Published: Tue, April 18, 2017
Business | By Max Garcia

Getting Up to Speed on Wells Fargo Sales Scandal

Getting Up to Speed on Wells Fargo Sales Scandal

She had declined to be interviewed for the investigation.

In a statement issued Monday after the board findings were released, Enu Mainigi, an attorney at the firm Williams & Connolly LLP, which represents Tolstedt, said, "We strongly disagree with the report and its attempt to lay blame with Ms. Tolstedt". The lawyer said that a full and fair examination of the facts would produce a different conclusion. Stockholder advisory group Institutional Shareholder Services recently recommended that Wells Fargo shareholders vote against re-election for 12 of the company's 15 directors. African Americans are a part of this customer base for Wells Fargo bank. It said that workers felt they couldn't meet the bank's unrealistic sales goals "without gaming the system".

"The trust customers, employees and investors place in Wells Fargo is paramount, and our work to rebuild and strengthen those relationships continues in earnest", Sanger said.

Sloan promised during the conference call on Monday that Wells Fargo will "learn from these mistakes that are right there in black-and-white in this exhaustive board report".

For a lack of a better description, management appeared to not care that employees were opening duplicate accounts or issuing products to customers that they did not want, as long as employees were making their numbers. Supervisors don't run it like they own it.

Sloan said the board did a very comprehensive report, but acknowledged there are still activities ongoing in the Justice Department and other government agencies.

"There's a tremendous amount of pressure from regulators to throw someone under the bus", said Duke Law School professor James Cox, who specializes in corporate and securities law.

As the problems with Wells' sales culture ballooned, management still remained callous to the problems or even actively worked to hide it.

In Tolstedt's case, it's being taken from outstanding stock options.

But while Tolstedt's total clawbacks, at $67 million, are slightly less than the $69 million that Stumpf lost, there is no question that she is the one painted as the true villain in the board's report. And Carrie Tolstedt who set the sales goals for the branches. The ex-CEO was not yet giving his comments about the report.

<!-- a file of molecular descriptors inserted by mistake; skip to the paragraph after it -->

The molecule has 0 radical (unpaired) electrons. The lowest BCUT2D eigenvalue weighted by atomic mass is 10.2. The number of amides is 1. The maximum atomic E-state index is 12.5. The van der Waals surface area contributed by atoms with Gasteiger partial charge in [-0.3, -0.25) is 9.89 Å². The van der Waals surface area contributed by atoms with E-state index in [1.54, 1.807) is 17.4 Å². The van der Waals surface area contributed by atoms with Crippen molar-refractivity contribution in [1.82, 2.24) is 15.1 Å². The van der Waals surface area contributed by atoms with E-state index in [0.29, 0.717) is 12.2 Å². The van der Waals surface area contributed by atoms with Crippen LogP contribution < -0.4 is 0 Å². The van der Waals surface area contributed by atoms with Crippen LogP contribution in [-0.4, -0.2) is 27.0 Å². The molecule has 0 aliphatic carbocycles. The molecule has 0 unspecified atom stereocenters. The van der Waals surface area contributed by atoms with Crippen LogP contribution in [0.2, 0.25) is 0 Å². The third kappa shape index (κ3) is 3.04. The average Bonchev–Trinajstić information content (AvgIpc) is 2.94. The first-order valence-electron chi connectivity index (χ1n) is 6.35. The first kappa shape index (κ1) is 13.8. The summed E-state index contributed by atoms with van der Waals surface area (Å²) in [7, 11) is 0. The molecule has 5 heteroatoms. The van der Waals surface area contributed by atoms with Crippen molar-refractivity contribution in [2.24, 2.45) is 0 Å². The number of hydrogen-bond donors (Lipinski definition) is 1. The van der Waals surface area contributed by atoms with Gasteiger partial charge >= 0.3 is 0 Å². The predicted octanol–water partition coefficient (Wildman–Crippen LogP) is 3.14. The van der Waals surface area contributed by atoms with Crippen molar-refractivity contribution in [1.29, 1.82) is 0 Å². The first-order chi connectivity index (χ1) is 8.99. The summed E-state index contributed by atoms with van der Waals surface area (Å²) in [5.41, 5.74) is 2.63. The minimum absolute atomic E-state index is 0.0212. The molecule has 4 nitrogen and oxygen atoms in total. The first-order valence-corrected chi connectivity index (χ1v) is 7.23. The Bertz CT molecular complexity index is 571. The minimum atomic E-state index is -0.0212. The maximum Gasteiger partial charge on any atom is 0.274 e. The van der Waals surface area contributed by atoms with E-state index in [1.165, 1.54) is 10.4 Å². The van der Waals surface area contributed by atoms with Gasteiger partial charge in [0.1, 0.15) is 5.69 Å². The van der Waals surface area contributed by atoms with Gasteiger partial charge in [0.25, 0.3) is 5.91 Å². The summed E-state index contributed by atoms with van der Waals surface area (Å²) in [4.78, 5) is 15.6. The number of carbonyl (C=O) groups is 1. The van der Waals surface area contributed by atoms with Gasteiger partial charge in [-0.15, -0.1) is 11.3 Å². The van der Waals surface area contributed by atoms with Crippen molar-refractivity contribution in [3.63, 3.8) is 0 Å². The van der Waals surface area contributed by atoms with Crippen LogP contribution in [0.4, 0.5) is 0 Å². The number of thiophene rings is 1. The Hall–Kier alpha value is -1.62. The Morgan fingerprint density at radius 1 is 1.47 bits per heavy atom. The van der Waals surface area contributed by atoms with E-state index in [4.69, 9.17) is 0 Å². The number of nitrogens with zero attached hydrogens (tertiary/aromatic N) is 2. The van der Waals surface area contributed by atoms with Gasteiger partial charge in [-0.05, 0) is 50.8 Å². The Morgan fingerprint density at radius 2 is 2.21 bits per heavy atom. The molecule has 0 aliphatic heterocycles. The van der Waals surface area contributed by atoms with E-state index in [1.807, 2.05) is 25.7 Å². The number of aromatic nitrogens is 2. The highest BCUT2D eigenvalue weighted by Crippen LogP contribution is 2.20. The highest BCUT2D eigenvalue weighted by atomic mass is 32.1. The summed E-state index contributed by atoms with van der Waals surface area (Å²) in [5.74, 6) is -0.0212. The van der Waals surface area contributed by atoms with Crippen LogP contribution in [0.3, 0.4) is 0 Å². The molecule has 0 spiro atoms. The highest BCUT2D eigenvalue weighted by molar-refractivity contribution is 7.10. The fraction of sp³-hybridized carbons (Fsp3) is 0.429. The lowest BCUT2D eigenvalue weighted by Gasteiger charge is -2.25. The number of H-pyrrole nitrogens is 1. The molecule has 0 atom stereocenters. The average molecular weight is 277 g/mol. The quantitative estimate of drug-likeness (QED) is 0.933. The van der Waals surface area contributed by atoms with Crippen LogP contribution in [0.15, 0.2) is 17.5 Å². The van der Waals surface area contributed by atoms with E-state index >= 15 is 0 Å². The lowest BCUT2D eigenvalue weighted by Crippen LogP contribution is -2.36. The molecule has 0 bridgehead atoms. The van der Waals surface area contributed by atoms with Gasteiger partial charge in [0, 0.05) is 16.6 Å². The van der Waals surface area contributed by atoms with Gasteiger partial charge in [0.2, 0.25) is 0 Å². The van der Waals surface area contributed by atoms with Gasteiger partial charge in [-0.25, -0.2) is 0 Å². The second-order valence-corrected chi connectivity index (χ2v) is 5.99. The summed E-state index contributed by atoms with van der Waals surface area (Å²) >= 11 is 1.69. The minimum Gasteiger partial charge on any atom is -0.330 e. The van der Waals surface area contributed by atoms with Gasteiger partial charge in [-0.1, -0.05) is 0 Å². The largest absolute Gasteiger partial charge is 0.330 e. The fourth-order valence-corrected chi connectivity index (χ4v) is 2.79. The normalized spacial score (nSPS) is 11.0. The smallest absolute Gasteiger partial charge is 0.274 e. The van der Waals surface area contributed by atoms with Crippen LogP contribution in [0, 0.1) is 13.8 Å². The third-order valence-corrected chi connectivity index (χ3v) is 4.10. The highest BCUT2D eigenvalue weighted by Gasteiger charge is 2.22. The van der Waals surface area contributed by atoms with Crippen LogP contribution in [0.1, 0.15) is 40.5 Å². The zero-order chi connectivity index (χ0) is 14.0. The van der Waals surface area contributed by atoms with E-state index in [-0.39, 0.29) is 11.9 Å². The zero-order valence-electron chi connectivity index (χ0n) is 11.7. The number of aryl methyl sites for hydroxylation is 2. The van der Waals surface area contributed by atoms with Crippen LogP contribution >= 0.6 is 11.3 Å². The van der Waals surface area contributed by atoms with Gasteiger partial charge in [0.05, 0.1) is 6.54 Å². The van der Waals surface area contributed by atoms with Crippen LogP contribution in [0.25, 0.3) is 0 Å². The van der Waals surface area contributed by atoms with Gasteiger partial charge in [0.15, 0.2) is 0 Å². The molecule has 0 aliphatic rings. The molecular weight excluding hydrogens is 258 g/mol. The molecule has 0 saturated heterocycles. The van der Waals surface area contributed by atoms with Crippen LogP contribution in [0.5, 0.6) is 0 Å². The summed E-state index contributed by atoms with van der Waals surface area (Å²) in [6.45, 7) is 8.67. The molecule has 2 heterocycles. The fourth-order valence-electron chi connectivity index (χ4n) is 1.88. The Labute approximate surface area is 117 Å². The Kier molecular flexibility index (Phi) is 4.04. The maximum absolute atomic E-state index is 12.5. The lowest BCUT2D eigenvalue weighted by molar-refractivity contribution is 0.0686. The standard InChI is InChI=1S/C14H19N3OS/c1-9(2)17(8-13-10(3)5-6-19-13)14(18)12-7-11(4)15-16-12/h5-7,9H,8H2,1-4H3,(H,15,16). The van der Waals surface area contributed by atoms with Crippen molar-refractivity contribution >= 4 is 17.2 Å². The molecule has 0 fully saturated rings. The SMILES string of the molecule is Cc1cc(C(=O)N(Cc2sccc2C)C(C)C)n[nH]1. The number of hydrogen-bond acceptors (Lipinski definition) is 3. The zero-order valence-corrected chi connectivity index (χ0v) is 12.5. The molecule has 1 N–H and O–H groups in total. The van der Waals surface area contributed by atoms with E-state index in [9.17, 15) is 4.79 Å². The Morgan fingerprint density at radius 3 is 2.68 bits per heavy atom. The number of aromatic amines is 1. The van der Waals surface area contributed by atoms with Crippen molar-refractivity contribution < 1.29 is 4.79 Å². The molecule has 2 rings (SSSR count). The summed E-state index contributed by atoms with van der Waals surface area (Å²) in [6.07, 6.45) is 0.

In addition to clawing back compensation from Stumpf and Tolstedt, the bank on February 28 reduced compensation for eight current executives by $32 million, including eliminating 2016 bonuses and halving 2014 performance payouts.

The board's report, which praised the changes the bank had made since the sales scandal erupted into public view, is unlikely to quell the bank's critics.

On Sept. 27, the company said Tolstedt had "left the company". Most of the employees that were fired admitted that they engaged in misconduct, but frequently said they did so because of the culture at the bank, the report said.

"Even when challenged by their regional leaders, the senior leadership of the community bank failed to appreciate or accept that their sales goals were too high and becoming increasingly untenable", according to the report. Six months later he told her to step aside. "I wish we would have ended the incentive compensation plan that we had in our community bank".

The investigation report depicts the board as nearly entirely supine as Stumpf and his management team obfuscated and tried to explain away emerging information about the bogus account scandal-some of which cropped up even before The Times' article.

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